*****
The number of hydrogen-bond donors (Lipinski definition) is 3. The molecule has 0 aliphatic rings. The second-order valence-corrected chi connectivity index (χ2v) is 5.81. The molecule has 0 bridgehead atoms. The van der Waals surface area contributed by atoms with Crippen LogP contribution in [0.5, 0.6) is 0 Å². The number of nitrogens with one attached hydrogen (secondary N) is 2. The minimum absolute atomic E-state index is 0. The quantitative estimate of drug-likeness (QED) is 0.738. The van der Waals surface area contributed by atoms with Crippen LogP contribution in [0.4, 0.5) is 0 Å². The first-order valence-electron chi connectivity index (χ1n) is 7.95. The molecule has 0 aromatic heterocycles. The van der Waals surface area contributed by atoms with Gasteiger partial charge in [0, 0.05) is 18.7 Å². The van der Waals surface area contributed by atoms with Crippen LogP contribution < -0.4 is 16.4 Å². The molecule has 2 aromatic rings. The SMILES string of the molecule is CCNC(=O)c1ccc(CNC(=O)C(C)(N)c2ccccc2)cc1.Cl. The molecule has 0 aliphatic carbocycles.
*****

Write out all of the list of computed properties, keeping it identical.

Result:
The number of hydrogen-bond donors (Lipinski definition) is 3. The molecule has 0 aliphatic rings. The second-order valence-corrected chi connectivity index (χ2v) is 5.81. The molecule has 0 bridgehead atoms. The van der Waals surface area contributed by atoms with Crippen LogP contribution in [0.5, 0.6) is 0 Å². The number of nitrogens with one attached hydrogen (secondary N) is 2. The minimum absolute atomic E-state index is 0. The quantitative estimate of drug-likeness (QED) is 0.738. The van der Waals surface area contributed by atoms with Crippen LogP contribution in [0.4, 0.5) is 0 Å². The first-order valence-electron chi connectivity index (χ1n) is 7.95. The molecule has 0 aromatic heterocycles. The van der Waals surface area contributed by atoms with Gasteiger partial charge in [0, 0.05) is 18.7 Å². The van der Waals surface area contributed by atoms with Crippen LogP contribution < -0.4 is 16.4 Å². The molecule has 2 aromatic rings. The SMILES string of the molecule is CCNC(=O)c1ccc(CNC(=O)C(C)(N)c2ccccc2)cc1.Cl. The molecule has 0 aliphatic carbocycles.